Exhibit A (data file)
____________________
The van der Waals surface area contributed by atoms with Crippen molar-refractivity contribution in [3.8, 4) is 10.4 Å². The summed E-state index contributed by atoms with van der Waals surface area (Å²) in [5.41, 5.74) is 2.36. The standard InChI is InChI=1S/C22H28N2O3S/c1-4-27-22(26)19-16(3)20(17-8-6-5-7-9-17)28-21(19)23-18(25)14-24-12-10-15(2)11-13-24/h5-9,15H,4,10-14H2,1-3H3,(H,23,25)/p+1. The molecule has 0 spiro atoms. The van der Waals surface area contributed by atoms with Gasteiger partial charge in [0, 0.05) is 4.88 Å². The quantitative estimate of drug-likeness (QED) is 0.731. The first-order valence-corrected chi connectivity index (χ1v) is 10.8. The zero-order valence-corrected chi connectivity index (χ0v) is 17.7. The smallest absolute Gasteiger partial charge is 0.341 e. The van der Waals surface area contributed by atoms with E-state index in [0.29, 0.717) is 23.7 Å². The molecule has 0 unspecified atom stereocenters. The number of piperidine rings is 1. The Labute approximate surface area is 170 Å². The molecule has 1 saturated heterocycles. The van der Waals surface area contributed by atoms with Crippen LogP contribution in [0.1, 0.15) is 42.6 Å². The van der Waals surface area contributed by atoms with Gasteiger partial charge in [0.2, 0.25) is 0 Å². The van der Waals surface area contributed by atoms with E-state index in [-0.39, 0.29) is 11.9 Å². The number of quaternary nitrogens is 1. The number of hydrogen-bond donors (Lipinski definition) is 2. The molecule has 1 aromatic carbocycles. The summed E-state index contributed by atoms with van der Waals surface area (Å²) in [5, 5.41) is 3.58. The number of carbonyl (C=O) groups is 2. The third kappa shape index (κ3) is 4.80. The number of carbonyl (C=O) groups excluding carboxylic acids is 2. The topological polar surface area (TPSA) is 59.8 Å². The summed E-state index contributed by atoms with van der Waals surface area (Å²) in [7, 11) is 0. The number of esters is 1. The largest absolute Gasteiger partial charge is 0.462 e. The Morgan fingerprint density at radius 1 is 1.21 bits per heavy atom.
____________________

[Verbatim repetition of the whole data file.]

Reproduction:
The van der Waals surface area contributed by atoms with Crippen molar-refractivity contribution in [3.8, 4) is 10.4 Å². The summed E-state index contributed by atoms with van der Waals surface area (Å²) in [5.41, 5.74) is 2.36. The standard InChI is InChI=1S/C22H28N2O3S/c1-4-27-22(26)19-16(3)20(17-8-6-5-7-9-17)28-21(19)23-18(25)14-24-12-10-15(2)11-13-24/h5-9,15H,4,10-14H2,1-3H3,(H,23,25)/p+1. The molecule has 0 spiro atoms. The van der Waals surface area contributed by atoms with Gasteiger partial charge in [0, 0.05) is 4.88 Å². The quantitative estimate of drug-likeness (QED) is 0.731. The first-order valence-corrected chi connectivity index (χ1v) is 10.8. The zero-order valence-corrected chi connectivity index (χ0v) is 17.7. The smallest absolute Gasteiger partial charge is 0.341 e. The van der Waals surface area contributed by atoms with E-state index in [0.29, 0.717) is 23.7 Å². The molecule has 0 unspecified atom stereocenters. The number of piperidine rings is 1. The Labute approximate surface area is 170 Å². The molecule has 1 saturated heterocycles. The van der Waals surface area contributed by atoms with Crippen LogP contribution in [0.1, 0.15) is 42.6 Å². The van der Waals surface area contributed by atoms with Gasteiger partial charge in [0.2, 0.25) is 0 Å². The van der Waals surface area contributed by atoms with E-state index in [-0.39, 0.29) is 11.9 Å². The number of quaternary nitrogens is 1. The number of hydrogen-bond donors (Lipinski definition) is 2. The molecule has 1 aromatic carbocycles. The summed E-state index contributed by atoms with van der Waals surface area (Å²) in [5, 5.41) is 3.58. The number of carbonyl (C=O) groups is 2. The third kappa shape index (κ3) is 4.80. The number of carbonyl (C=O) groups excluding carboxylic acids is 2. The topological polar surface area (TPSA) is 59.8 Å². The summed E-state index contributed by atoms with van der Waals surface area (Å²) in [7, 11) is 0. The number of esters is 1. The largest absolute Gasteiger partial charge is 0.462 e. The Morgan fingerprint density at radius 1 is 1.21 bits per heavy atom.